Seniors and Pets

Up front, I am not a pet owner. Sure, I had pets when I was a kid. My kids had pets growing up. But when I no longer had my children living with me I was relieved to leave pet ownership behind. So, when it came time to write this month’s blog, I was not really excited.

I started my research with the premise that pets aren’t for every senior. I googled the topic why not to have a pet in your senior years. Of course, what I found was that most articles suggest it is a good idea.

However, there were some caveats. AgingInPlace.org had this to say.

“For those seniors who want a dog, there are many reasons to be wary of jumping into pet adoption too quickly. The lack of mobility and inability to drive to and from the vet, groomer, or pet store worries them. The initial costs are usually high. They also worry that if and when there comes a point when they can no longer care for the dog, that the dog might be taken to a shelter and eventually euthanized. Many seniors feel like their worsening health condition is a burden, and a pet might possibly add to that.”

But, they also listed six good reasons for seniors to care for pets. Some of the obvious:

  • Companionship
  • Exercise
  • Calmness
  • Purpose
  • Security
  • Socialization

While most of these truly are no brainers, they are good reasons for a senior to become a pet owner even if for the first time. CLICK HERE for more information. 

That is not to say that all of the research was positive. This article at mercola.com lists some of the potential hazards of pet ownership, especially for seniors in poor health caring for aging pets.

“Caring for an aging animal can take an emotional toll; in one survey of pet owners, there was greater burden, stress and symptoms of depression and anxiety, as well as poorer quality of life, in owners of pets with chronic or terminal disease.”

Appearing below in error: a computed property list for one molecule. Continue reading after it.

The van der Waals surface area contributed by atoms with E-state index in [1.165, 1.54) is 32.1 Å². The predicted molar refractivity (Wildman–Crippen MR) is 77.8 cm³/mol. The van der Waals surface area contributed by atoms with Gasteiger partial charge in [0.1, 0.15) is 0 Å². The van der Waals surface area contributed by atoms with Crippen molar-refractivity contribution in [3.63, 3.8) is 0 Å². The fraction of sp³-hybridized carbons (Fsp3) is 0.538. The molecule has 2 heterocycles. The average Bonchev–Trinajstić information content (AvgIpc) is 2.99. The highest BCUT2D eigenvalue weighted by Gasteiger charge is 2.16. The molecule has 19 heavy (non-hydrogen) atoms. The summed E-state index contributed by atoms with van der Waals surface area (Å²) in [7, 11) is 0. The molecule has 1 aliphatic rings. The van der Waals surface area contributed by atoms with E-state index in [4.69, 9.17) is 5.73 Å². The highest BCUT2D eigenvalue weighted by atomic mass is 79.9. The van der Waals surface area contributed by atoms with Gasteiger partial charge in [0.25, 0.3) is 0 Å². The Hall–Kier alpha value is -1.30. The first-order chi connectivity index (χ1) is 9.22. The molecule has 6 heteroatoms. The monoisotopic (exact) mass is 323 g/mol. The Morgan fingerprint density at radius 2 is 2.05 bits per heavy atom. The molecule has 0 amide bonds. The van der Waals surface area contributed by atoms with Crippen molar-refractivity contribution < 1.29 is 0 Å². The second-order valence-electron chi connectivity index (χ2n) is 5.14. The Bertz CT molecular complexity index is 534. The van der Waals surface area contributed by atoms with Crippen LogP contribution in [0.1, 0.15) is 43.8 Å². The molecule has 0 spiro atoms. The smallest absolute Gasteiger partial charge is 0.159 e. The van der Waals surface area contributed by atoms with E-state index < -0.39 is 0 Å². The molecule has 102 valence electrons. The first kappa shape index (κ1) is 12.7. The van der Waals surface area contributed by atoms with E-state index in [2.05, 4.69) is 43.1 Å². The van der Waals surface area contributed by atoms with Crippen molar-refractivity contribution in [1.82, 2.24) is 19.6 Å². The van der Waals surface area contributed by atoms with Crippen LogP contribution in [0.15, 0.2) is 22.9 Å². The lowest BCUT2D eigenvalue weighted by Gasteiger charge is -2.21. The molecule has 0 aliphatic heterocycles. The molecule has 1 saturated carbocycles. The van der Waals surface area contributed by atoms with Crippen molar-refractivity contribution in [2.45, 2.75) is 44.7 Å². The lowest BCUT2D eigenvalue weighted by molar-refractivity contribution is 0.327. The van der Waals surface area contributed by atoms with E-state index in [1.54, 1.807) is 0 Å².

Now, let’s look at the practical issues of pet ownership. If or when a senior needs to move to a location with a higher level of care, it is not always possible to take their pet. But, according to nextavenue.org, 75% of for-profit senior living facilities do allow pet owners to bring their pet with them. CLICK HERE to read more on finding pet friendly retirement communities. 

Here are some things to keep in mind if you choose to take your pet along for the move.

  • Is there enough room?
  • What types of pets are allowed?
  • Are veterinary services available?
  • Is there a pet deposit, or monthly fees associated with pet ownership?

In the long run, to have or have not is always up to you. Weigh the benefits as well as the costs, and make the right decision for you and your lifestyle. And if you decide that it is right for you, after55.com recommends the following… small dog breeds for seniors include:

Shih Tzu

Pug

Cavalier King Charles Spaniel

Boston Terrier

Miniature Schnauzer

Poodle

Maltese

Bolognese

Yorkshire Terrier

Pekingese

As always, your local humane society or animal shelter is happy to help!

Susan Scholz, Partner

Golden Bridges